Russ E. Carpenter is a lecturer in the Program in Writing and Rhetoric and the Writing Specialist for the Department of Biology. He holds a B.S. in Fisheries and Ecology from Humboldt State University, a M.S. in Comparative Physiology from Uppsala University and a Ph.D. in Neuroscience from the University of South Dakota. Russ worked as a postdoctoral researcher at Stanford, as well as becoming Stanford's first Postdoc Oral Communication Tutor, before coming to the PWR program full time in 2012. His PWR courses draw heavily on themes from the biological sciences, and provide a platform for his students to engage with content that intrigues them, while investigating the ways in which information is presented in multiple modalities.

Russ has published extensively on the neurobiological mechanisms that underly stress, learning, memory and pubertal development. He is also very interested in science communication, and teaches classes that support Stanford's Notation in Science Communication. Additionally, he teaches courses on Technical Presentations through Stanford's Continuing Studies program where he engages with the best and brightest in Silicon Valley and helps them bring clarity, concision and grace to their presentations.

Academic Appointments

  • Lecturer, Stanford Introductory Studies - Program in Writing and Rhetoric

Administrative Appointments

  • Writing Specialist, Department of Biology, Stanford University (2015 - 2016)

Current Research and Scholarly Interests

Currently I am engaged in research surrounding how scientists conceive, build and present scientific posters to discuss their work. In addition, I am very invested in researching effective techniques to help individuals in STEM fields find ways to translate their findings in meaningful ways to a variety of audiences.

All Publications

  • Nuance and behavioral cogency: How the Visible Burrow System inspired the Stress-Alternatives Model and conceptualization of the continuum of anxiety PHYSIOLOGY & BEHAVIOR Robertson, J. M., Prince, M. A., Achua, J. K., Carpenter, R. E., Arendt, D. H., Smith, J. P., Summers, T. L., Summers, T. R., Summers, C. H. 2015; 146: 86-97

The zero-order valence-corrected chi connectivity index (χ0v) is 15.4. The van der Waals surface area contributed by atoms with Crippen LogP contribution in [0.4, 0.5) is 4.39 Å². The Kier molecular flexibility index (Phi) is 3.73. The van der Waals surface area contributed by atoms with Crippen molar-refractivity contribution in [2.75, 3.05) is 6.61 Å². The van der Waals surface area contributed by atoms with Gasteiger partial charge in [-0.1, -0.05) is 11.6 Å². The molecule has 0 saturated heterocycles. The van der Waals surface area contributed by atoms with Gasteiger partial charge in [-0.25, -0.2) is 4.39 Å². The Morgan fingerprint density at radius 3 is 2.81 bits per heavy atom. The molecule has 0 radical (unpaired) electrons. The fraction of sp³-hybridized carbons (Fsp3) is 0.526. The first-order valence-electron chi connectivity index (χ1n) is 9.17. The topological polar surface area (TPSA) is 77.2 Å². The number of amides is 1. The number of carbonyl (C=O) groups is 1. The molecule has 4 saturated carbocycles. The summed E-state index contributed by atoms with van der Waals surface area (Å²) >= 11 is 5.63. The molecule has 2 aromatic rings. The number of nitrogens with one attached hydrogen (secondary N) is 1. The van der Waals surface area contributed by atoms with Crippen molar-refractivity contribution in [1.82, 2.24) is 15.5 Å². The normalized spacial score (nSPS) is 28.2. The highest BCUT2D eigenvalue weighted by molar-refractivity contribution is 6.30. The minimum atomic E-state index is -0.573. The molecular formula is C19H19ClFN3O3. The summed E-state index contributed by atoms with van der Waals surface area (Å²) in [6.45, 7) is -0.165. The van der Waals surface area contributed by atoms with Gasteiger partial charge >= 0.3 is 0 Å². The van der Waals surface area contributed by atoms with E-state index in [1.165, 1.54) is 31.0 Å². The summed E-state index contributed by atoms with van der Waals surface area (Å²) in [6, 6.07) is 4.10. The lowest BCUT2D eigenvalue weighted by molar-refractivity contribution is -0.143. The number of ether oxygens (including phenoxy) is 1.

• Social status differences regulate the serotonergic system of a cichlid fish, Astatotilapia burtoni JOURNAL OF EXPERIMENTAL BIOLOGY Loveland, J. L., Uy, N., Maruska, K. P., Carpenter, R. E., Fernald, R. D. 2014; 217 (15): 2680-2690


    Serotonin (5-HT) inhibits aggression and modulates aspects of sexual behaviour in many species, but the mechanisms responsible are not well understood. Here, we exploited the social dominance hierarchy of Astatotilapia burtoni to understand the role of the serotonergic system in long-term maintenance of social status. We identified three populations of 5-HT cells in dorsal and ventral periventricular pretectal nuclei (PPd, PPv), the nucleus of the paraventricular organ (PVO) and raphe. Dominant males had more 5-HT cells than subordinates in the raphe, but the size of these cells did not differ between social groups. Subordinates had higher serotonergic turnover in the raphe and preoptic area (POA), a nucleus essential for hypothalamic-pituitary-gonadal (HPG) axis function. The relative abundance of mRNAs for 5-HT receptor (5-HTR) subtypes 1A and 2A (htr1a, htr2a) was higher in subordinates, a difference restricted to the telencephalon. Because social status is tightly linked to reproductive capacity, we asked whether serotonin turnover and the expression of its receptors correlated with testes size and circulating levels of 11-ketotestosterone (11-KT). We found negative correlations between both raphe and POA serotonin turnover and testes size, as well as between htr1a mRNA levels and circulating 11-KT. Thus, increased serotonin turnover in non-aggressive males is restricted to specific brain nuclei and is associated with increased expression of 5-HTR subtypes 1A and 2A exclusively in the telencephalon.

    View details for DOI 10.1242/jeb.100685

    View details for Web of Science ID 000341189200016

  • Social Opportunity Rapidly Regulates Expression of CRF and CRF Receptors in the Brain during Social Ascent of a Teleost Fish, Astatotilapia burtoni PLOS ONE Carpenter, R. E., Maruska, K. P., Becker, L., Fernald, R. D. 2014; 9 (5)
  • Characterization of cell proliferation throughout the brain of the African cichlid fish Astatotilapia burtoni and its regulation by social status JOURNAL OF COMPARATIVE NEUROLOGY Maruska, K. P., Carpenter, R. E., Fernald, R. D. 2012; 520 (15): 3471-3491